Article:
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World’s Smallest Artificial Heart

17 Jun

Denton Cooley tried to implant one in the 1960s, an act that led to the great feud between him and Dr. Michael DeBakey. The war is chronicled in Tommy Thompson’s wonderful book, HEARTS.

 

Dr. Denton Cooley

When I was training at the Texas Heart Institute, founded and directed by Dr. Cooley, the device was still undergoing its growing pains, but in recent years artificial hearts have vastly improved. There are folks out there with what are called Left Ventricular Assist Devices (LVADs), basically mechanical boosters for the heart, who have been walking around, playing sports, and doing very well for many years.

 

 
LVADs pump blood from the left ventricle (the heart’s main pumping chamber that sends blood out to the body) into the aorta (the main artery leaving the heart). When a heart has been damaged and is failing at its primary function of circulating an adequate volume of blood to the body, an LVAD can boost the heart’s output. The LVAD was designed to assist a weak heart and keep the person alive while awaiting a donor for a heart transplant. But the newer devices are so effective that some patients have removed themselves from the transplant list as they are doing just fine with the mechanical device. Some for nearly a decade now.

Now the group at Rome’s Bambino Gesu Hospital has implanted the world’s smallest LVAD into a 16 month old. It weighs only 11 grams and is smaller than the surgeons little finger. This is amazing stuff.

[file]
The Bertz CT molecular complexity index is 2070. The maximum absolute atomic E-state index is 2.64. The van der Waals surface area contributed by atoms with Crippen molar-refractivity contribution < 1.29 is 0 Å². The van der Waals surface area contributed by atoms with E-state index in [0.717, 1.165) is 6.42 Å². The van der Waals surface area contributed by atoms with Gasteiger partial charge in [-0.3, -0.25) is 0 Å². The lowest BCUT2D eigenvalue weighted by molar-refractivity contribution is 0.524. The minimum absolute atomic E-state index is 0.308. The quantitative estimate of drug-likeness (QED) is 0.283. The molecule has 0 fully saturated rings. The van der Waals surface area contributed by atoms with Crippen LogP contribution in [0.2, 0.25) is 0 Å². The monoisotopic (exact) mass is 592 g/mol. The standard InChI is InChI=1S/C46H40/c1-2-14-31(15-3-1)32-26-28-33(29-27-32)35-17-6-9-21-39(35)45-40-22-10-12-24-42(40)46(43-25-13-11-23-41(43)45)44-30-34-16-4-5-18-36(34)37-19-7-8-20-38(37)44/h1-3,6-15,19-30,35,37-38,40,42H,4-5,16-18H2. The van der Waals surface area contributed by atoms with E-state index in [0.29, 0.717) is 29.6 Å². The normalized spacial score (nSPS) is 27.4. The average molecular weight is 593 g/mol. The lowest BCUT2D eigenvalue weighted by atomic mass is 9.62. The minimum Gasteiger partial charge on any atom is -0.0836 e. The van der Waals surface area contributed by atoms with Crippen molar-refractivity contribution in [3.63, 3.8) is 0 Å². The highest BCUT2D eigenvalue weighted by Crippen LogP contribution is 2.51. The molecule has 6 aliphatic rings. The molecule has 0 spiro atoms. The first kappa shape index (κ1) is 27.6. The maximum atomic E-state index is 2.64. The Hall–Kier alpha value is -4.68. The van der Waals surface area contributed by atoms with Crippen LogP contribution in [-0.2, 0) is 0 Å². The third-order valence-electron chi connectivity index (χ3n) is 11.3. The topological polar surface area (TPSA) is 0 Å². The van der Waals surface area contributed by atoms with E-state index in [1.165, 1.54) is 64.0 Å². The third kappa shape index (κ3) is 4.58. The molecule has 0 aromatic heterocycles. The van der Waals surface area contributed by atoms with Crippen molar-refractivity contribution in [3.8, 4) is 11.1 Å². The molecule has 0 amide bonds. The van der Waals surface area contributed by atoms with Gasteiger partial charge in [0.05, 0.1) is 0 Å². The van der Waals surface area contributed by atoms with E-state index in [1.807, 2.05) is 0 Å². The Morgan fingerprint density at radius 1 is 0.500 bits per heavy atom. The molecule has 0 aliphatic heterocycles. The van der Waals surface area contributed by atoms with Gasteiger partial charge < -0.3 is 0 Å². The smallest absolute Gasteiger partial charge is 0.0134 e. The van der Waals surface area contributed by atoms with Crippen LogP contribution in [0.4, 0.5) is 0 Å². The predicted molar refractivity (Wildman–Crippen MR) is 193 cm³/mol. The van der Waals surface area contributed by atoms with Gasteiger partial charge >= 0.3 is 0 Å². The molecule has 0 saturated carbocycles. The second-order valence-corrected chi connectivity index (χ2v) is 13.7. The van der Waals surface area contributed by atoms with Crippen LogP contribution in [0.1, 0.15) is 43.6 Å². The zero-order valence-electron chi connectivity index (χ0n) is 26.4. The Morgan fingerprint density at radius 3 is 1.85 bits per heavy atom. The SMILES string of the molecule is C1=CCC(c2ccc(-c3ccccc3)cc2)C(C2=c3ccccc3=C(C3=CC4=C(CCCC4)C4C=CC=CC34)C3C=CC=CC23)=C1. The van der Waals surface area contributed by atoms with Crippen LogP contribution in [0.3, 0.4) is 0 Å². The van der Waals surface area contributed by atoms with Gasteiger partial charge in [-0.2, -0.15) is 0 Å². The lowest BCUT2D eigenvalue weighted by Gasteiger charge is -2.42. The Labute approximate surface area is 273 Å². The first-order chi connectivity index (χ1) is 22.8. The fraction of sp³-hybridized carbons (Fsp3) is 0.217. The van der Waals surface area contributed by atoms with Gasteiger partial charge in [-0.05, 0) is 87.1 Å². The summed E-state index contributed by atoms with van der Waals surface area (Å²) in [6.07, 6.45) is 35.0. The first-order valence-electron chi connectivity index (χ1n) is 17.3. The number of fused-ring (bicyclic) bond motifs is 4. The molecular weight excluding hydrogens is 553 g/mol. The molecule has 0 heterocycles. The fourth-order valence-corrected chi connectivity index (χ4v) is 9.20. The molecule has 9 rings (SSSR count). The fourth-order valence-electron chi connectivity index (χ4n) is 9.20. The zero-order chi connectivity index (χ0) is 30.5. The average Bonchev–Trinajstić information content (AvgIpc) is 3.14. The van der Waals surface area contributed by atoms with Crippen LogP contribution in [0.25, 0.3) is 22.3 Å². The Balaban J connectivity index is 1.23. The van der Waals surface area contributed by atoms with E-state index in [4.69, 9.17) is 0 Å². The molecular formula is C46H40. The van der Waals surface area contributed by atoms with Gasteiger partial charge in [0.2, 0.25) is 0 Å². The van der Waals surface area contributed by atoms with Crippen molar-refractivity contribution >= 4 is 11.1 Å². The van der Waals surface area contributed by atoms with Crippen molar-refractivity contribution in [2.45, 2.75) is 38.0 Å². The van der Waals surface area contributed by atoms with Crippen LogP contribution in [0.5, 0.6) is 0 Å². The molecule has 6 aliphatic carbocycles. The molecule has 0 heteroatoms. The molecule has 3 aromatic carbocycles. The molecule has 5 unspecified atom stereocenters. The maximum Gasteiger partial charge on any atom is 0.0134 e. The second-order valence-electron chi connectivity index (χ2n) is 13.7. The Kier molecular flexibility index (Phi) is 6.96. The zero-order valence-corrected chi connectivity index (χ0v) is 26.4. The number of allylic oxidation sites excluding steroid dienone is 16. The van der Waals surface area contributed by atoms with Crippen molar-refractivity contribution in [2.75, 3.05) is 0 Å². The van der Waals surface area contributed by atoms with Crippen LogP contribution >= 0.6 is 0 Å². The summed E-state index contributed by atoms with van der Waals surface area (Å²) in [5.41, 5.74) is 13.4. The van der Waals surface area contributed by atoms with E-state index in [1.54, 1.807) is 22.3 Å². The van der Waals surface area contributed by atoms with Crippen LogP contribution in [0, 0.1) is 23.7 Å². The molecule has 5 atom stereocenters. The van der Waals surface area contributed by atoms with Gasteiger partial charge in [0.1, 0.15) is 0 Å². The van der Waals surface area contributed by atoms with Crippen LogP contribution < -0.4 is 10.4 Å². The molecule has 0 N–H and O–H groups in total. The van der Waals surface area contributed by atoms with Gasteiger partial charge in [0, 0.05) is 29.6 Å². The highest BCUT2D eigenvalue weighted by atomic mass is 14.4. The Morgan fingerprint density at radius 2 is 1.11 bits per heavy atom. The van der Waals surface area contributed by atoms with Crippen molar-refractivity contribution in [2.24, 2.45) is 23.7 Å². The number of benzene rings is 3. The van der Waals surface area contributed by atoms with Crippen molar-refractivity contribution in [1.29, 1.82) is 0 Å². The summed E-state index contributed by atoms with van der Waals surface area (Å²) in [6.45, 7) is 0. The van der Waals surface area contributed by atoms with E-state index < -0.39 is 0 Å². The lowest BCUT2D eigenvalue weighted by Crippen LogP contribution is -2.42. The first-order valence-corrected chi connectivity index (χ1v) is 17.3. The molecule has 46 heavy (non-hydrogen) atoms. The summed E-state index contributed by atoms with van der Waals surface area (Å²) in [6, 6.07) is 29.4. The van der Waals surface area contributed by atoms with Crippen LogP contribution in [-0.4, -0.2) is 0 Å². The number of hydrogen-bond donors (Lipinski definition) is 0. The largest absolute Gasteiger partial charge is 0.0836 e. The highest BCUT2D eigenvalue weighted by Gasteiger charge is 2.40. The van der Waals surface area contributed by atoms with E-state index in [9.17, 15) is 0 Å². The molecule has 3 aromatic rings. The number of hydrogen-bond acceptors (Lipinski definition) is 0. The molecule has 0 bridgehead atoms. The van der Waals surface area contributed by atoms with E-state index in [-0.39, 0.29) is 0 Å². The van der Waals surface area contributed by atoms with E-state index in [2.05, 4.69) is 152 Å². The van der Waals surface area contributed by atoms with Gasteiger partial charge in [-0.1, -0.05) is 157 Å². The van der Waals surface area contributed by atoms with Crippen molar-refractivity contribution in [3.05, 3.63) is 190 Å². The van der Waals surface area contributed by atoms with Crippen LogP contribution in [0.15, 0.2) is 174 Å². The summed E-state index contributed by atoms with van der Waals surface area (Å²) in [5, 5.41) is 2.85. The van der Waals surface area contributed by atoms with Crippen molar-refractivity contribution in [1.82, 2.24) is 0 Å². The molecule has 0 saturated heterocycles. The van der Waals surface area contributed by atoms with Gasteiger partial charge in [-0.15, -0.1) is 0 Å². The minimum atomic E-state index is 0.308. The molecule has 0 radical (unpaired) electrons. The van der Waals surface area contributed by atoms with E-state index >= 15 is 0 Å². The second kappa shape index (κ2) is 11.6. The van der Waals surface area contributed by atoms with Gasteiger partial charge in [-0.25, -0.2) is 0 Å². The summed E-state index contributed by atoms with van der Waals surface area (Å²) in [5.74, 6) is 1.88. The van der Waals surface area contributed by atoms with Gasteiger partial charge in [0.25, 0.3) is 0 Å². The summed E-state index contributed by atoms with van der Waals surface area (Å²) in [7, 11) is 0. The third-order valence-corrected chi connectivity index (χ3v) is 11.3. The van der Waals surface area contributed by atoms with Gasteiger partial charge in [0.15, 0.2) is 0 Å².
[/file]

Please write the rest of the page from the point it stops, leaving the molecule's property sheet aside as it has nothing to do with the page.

6 Comments

Posted by on June 17, 2012 in Uncategorized

 

6 responses to “World’s Smallest Artificial Heart

  1. fieldnurse

    June 17, 2012 at 10:07 am

    Extremely amazing, and we have come a long way. How is the little bambino doing? Last I read, he/she was making it.
    Thanks for sharing all of your information. First book I bought of yours was ” Forensics for Dummies”!!

    Like

     
    • D.P. Lyle, MD

      June 17, 2012 at 3:38 pm

      Last I heard all was well. Hope you have found Forensics For Dummies useful—and fun.

      Like

       
      • fieldnurse

        June 21, 2012 at 5:18 pm

        ….. And every other book you have written!
        I graduated from “Forensics for Dummies”. Well the “dummies” part anyway!;))

        Like

         
  2. Beth Anderson

    June 17, 2012 at 11:19 am

    I wish they’d had those tiny hearts available about ten years ago, when one of my granddaughters was born with the left ventrical not connected to the lungs and half of the heart was not there at all. They tried the operation that can save the lives of those babies, but hers didn’t work and she only lived three months after she was born. Amazing what can be done, more every year, and since she was born in one of the experimental hospitals, I’m happy to see that now this problem is not as hard to correct as it was then.

    Like

     
  3. Louise Behiel

    June 17, 2012 at 2:52 pm

    amazing is right. I work on the periphery of health care and am constantly amazed at what is going on in the field. wow.

    Like

     
  4. Brenda

    June 17, 2012 at 3:49 pm

    Thanks for sharing this!!!!! I always enjoy your blog.

    Like

     

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